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Jul 11, 2017 4:24 PMPublication: The East Hampton Press

East Hampton Village Sends Out Questionnaire On Deer Population

The East Hampton Village Board, who are planning to send out a questionnaire to residents asking how they feel about the deer population in the village. JON WINKLER
Jul 18, 2017 3:54 PM

East Hampton Village is looking for public input on how to control the deer population.

The East Hampton Village Preservation Society will host a community forum on the subject on Thursday, July 27. Meanwhile, village officials mailed out a questionnaire seeking input on Thursday, July 13.

Kathleen Cunningham, executive director of the Village Preservation Society, said that major concerns about the deer population include the effect on the health of the ecosystem: Deer have damaged the habitats of quail and pheasants and forced them out, Ms. Cunningham said. She also stressed the issue of deer eating saplings, preventing trees from growing and supporting other animals in the environment.

“The bottom line is, whether we have 500 deer or 5,000 deer, it’s too many for this patch of land for living on,” Ms. Cunningham said last week.

The community forum will be held from 5:30 to 7 p.m. on July 27 at Hoie Hall at St. Luke’s Episcopal Church.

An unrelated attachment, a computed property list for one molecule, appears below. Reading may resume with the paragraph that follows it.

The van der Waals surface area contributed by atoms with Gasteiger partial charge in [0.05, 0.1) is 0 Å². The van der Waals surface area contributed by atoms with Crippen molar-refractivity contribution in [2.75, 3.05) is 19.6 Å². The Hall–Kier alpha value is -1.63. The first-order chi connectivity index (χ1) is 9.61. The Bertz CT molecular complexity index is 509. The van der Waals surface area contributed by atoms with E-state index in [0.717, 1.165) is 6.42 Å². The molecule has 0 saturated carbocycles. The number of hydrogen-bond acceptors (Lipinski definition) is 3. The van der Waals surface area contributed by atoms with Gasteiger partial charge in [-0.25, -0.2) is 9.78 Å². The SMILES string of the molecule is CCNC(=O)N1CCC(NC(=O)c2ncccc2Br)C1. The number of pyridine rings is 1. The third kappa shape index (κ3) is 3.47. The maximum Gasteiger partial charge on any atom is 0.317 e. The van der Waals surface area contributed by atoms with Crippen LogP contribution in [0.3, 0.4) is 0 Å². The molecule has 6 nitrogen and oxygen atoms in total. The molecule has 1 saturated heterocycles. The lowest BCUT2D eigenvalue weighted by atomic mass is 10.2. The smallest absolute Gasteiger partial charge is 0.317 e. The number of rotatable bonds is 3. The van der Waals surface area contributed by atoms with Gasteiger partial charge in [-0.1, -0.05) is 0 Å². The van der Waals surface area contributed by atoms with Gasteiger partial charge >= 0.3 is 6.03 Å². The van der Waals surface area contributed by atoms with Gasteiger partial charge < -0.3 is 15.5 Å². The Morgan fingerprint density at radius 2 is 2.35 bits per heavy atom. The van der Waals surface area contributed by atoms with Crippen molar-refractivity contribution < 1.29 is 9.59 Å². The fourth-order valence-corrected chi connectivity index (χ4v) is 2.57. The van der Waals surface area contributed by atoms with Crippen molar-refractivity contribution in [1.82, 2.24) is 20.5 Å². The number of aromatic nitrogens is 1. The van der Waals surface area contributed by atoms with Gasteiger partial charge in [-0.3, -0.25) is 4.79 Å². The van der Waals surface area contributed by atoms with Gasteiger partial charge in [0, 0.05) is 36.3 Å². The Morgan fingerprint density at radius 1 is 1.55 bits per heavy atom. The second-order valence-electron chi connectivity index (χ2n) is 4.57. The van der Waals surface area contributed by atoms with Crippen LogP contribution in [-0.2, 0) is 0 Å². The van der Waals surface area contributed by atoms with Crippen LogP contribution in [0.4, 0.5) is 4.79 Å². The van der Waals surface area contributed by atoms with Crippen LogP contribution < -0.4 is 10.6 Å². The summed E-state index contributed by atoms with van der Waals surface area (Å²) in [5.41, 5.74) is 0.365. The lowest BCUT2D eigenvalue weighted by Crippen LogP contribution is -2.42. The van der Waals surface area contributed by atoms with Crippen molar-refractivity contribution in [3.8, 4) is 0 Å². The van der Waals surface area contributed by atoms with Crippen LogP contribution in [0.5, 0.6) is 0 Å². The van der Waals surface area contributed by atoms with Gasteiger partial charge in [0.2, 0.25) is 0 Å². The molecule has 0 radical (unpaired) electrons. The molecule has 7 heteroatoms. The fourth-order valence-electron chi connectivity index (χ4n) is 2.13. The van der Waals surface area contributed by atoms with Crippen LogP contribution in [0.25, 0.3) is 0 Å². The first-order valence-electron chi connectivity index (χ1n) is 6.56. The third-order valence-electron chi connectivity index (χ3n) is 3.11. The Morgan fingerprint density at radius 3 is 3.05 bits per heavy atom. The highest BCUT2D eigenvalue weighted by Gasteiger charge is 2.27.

The survey mailed out last week by East Hampton Village Board includes nine questions ranging from whether the deer population is a concern for residents, if car accidents stemming from deer on the road or tick-borne illnesses associated with deer are a concern, and if residents would support sterilization or other methods of controlling the population.

On Tuesday, Village Administrator Becky Hansen said that 2,040 questionnaires were sent out, and a dozen have been filled out and mailed back to Village Hall, although they have not been reviewed yet.

The questionnaire came after the village’s deer sterilization project with White Buffalo Inc. was stalled last August when the village and the company it hired to sterilize the population had no new contract prepared for the third phase of the project. The first two phases of the project were completed in 2015.

“The village is being faced with, ‘Do we consider a phase 3 of the sterilization, or whether culling is an additional option?’” Ms. Hansen said last week. “Immunocontraception is not an option for the village to undertake. There had already been two phases of the sterilization project performed in the village. It doesn’t feel too appropriate to mingle both types of programs.”

Ms. Hansen also pointed out that bow hunting is allowed on private property with consent from the property owner. She said that if culling was determined to be a viable option, the village would decide whether to establish a program allowing this method or work with private property owners to hunt for deer.

Residents have spoken to the Village Board about deer eating vegetation and expressed concern about tick-borne illnesses spread by deer. Ms. Hansen referenced the founding of the Tick-Borne Disease Resource Center at Southampton Hospital and the Suffolk County Tick Control Advisory Committee as examples of how urgent the tick-borne illness issue is.

“There are a host of tick-borne diseases that are affecting many residents on the East End,” she said. “Clearly, it’s an issue on Long Island.”

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